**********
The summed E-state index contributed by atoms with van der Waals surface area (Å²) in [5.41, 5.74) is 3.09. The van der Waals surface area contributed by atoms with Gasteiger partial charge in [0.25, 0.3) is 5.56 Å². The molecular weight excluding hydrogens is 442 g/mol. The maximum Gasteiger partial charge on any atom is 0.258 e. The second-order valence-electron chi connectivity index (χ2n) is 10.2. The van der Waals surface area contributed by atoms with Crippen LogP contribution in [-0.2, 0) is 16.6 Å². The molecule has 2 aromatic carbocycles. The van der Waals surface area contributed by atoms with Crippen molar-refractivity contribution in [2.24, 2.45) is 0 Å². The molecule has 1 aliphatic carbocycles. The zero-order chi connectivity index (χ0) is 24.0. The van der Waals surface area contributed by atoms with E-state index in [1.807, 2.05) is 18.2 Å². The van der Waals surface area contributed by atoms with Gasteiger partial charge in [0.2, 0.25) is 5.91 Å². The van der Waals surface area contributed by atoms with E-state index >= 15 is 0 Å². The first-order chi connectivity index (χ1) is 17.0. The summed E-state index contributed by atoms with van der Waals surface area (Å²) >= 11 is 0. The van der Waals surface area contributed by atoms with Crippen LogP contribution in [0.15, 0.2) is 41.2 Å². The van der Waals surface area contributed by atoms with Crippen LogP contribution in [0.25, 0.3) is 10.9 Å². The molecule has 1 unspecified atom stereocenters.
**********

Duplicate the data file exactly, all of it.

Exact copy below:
The summed E-state index contributed by atoms with van der Waals surface area (Å²) in [5.41, 5.74) is 3.09. The van der Waals surface area contributed by atoms with Gasteiger partial charge in [0.25, 0.3) is 5.56 Å². The molecular weight excluding hydrogens is 442 g/mol. The maximum Gasteiger partial charge on any atom is 0.258 e. The second-order valence-electron chi connectivity index (χ2n) is 10.2. The van der Waals surface area contributed by atoms with Crippen LogP contribution in [-0.2, 0) is 16.6 Å². The molecule has 2 aromatic carbocycles. The van der Waals surface area contributed by atoms with Crippen molar-refractivity contribution in [2.24, 2.45) is 0 Å². The molecule has 1 aliphatic carbocycles. The zero-order chi connectivity index (χ0) is 24.0. The van der Waals surface area contributed by atoms with E-state index in [1.807, 2.05) is 18.2 Å². The van der Waals surface area contributed by atoms with Gasteiger partial charge in [0.2, 0.25) is 5.91 Å². The van der Waals surface area contributed by atoms with E-state index >= 15 is 0 Å². The first-order chi connectivity index (χ1) is 17.0. The summed E-state index contributed by atoms with van der Waals surface area (Å²) >= 11 is 0. The van der Waals surface area contributed by atoms with Crippen LogP contribution in [0.15, 0.2) is 41.2 Å². The van der Waals surface area contributed by atoms with Crippen LogP contribution in [0.25, 0.3) is 10.9 Å². The molecule has 1 unspecified atom stereocenters.